Any time our nation faces a tragedy like we did yesterday, it is important for us to process our grief. How a nation collectively grieves is as unique as the individuals that make up our great land, and the situations over which that grief has been borne.
As I watched our President grieve at the White House briefing yesterday, I also shed tears. In the past 24 hours I have seen some beautiful pieces written by Christian leaders.
Max Lucado posted this beautiful prayer here:
It’s a good thing you were born at night. This world sure seems dark. I have a good eye for silver linings. But they seem dimmer lately.
These killings, Lord. These children, Lord. Innocence violated. Raw evil demonstrated.
The whole world seems on edge. Trigger-happy. Ticked off. We hear threats of chemical weapons and nuclear bombs. Are we one button-push away from annihilation?
Your world seems a bit darker this Christmas. But you were born in the dark, right? You came at night. The shepherds were nightshift workers. The Wise Men followed a star. Your first cries were heard in the shadows. To see your face, Mary and Joseph needed a candle flame. It was dark. Dark with Herod’s jealousy. Dark with Roman oppression. Dark with poverty. Dark with violence.
Herod went on a rampage, killing babies. Joseph took you and your mom into Egypt. You were an immigrant before you were a Nazarene.
Oh, Lord Jesus, you entered the dark world of your day. Won’t you enter ours? We are weary of bloodshed. We, like the wise men, are looking for a star. We, like the shepherds, are kneeling at a manger.
This Christmas, we ask you, heal us, help us, be born anew in us.
David Platt’s excllent post, The Gospel and Newtown, seeks to help readers wrestle with the age-old question of the goodness of an all-powerful God in the midst of such evil. This should be must reading for all people of faith.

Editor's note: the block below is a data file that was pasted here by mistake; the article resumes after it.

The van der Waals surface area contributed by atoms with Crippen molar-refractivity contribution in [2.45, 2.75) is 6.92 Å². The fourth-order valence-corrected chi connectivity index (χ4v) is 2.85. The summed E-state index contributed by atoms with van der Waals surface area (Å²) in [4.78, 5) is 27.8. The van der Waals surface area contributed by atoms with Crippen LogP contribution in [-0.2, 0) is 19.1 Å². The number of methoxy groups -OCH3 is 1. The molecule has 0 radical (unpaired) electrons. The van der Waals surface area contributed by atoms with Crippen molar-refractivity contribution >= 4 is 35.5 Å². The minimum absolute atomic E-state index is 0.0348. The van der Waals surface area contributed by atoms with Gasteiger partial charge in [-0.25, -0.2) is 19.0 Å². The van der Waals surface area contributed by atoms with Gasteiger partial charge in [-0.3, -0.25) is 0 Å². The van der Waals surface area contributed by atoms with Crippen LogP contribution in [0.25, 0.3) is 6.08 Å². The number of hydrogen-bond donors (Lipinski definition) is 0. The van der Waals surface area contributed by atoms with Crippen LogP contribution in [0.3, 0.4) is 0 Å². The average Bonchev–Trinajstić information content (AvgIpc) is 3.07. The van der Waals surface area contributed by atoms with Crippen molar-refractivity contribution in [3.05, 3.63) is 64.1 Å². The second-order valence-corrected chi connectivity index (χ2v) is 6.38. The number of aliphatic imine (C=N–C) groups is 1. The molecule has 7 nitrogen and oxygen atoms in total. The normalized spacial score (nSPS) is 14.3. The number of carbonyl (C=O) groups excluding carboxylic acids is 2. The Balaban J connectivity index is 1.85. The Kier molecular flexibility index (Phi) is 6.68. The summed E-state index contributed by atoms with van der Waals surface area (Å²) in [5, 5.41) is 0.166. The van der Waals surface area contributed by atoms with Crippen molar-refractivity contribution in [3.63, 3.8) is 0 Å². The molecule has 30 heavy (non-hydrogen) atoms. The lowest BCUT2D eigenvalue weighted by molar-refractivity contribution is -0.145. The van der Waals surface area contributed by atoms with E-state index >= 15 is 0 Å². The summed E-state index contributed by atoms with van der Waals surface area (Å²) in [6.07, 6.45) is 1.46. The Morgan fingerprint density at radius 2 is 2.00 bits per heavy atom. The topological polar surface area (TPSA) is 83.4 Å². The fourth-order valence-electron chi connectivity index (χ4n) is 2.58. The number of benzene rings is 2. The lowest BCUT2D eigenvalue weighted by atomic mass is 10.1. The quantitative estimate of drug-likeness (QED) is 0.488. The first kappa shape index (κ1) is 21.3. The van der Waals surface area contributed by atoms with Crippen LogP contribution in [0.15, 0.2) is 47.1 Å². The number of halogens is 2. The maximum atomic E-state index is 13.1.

Chris Surber, a pastor in Suffolk, Virginia wrote a beautiful piece entitled, I Want Christmas Too, for the Suffolk News-Herald.
Nicole Unice writes from the perspective of a mother and a theologian in her post Kneel and Pray for Newtown. Her writing helps us understand how to give your children framework for understanding good and evil.
Rachel Held Evans writes about the impact of social media on mourning, and our need to grieve together in her post Grieving Together.
Ed Stetzer writes about Three Ways Christians Should Respond to the Horror of a Broken World, encouraging us to pray, not be afraid to say that the world is horribly broken, and to do something.
Ann Voskamp reminds us of where God is in the dark of this weekend, here. ‘
Mark Becker, a pastor in St. Paul, MN writes about his anger, hurt and fear here.
Al Mohler wrote a healing piece at his blog entitled Rachel Weeping for Her Children – The Massacre in Connecticut, where he challenges us to affirm the sinfulness of sin and the full reality of human evil, to affirm the cross of Christ as the only adequate remedy for evil, to acknowledge the necessity of justice, knowing that Perfect Justice awaits the day of the Lord, and to grieve with those who grieve.
Finally, here are some of the tweets that have appeared in the past 24 hours by Christian leaders.